In 2006 and 2007, elevated numbers of deaths among seals, constituting an unusual mortality event, occurred off the coasts of Maine and Massachusetts, United States. We isolated a virus from seal tissue and confirmed it as phocine distemper virus (PDV). We compared the viral hemagglutinin, phosphoprotein, and fusion (F) and matrix (M) protein gene sequences with those of viruses from the 1988 and 2002 PDV epizootics. The virus showed highest similarity with a PDV 1988 Netherlands virus, which raises the possibility that the 2006 isolate from the United States might have emerged independently from 2002 PDVs and that multiple lineages of PDV might be circulating among enzootically infected North American seals. Evidence from comparison of sequences derived from different tissues suggested that mutations in the F and M genes occur in brain tissue that are not present in lung, liver, or blood, which suggests virus persistence in the central nervous system.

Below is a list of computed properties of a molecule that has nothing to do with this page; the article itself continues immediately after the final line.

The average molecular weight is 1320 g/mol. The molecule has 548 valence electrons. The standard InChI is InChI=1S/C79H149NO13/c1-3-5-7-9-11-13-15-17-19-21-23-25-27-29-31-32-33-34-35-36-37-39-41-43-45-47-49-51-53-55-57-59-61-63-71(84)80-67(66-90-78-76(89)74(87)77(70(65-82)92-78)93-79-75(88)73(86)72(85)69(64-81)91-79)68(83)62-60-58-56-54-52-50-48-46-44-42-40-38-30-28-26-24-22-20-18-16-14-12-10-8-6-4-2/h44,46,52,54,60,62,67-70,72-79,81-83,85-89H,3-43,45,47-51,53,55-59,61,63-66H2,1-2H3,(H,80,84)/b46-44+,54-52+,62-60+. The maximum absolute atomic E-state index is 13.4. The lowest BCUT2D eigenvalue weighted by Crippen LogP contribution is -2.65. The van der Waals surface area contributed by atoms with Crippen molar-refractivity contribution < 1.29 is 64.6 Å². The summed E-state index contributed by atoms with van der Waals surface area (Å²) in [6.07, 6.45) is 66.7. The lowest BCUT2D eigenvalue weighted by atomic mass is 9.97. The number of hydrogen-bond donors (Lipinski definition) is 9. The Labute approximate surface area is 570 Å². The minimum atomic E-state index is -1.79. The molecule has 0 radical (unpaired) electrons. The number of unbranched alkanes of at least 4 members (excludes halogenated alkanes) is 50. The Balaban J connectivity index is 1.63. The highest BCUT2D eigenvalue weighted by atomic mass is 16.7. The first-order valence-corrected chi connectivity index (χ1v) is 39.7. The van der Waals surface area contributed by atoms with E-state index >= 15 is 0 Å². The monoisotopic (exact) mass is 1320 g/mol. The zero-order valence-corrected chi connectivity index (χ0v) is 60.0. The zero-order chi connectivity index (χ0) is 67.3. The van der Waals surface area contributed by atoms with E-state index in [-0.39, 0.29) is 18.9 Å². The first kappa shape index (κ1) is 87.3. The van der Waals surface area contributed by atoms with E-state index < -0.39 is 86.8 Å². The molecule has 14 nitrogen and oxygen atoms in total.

Earle, J. A. P., Melia, M. M., Doherty, N. V., Nielsen, O., & Cosby, S. L. (2011). Phocine distemper virus in seals, East Coast, United States, 2006. Emerging Infectious Diseases, 17(2), 215-220. https://doi.org/10.3201/eid1702.100190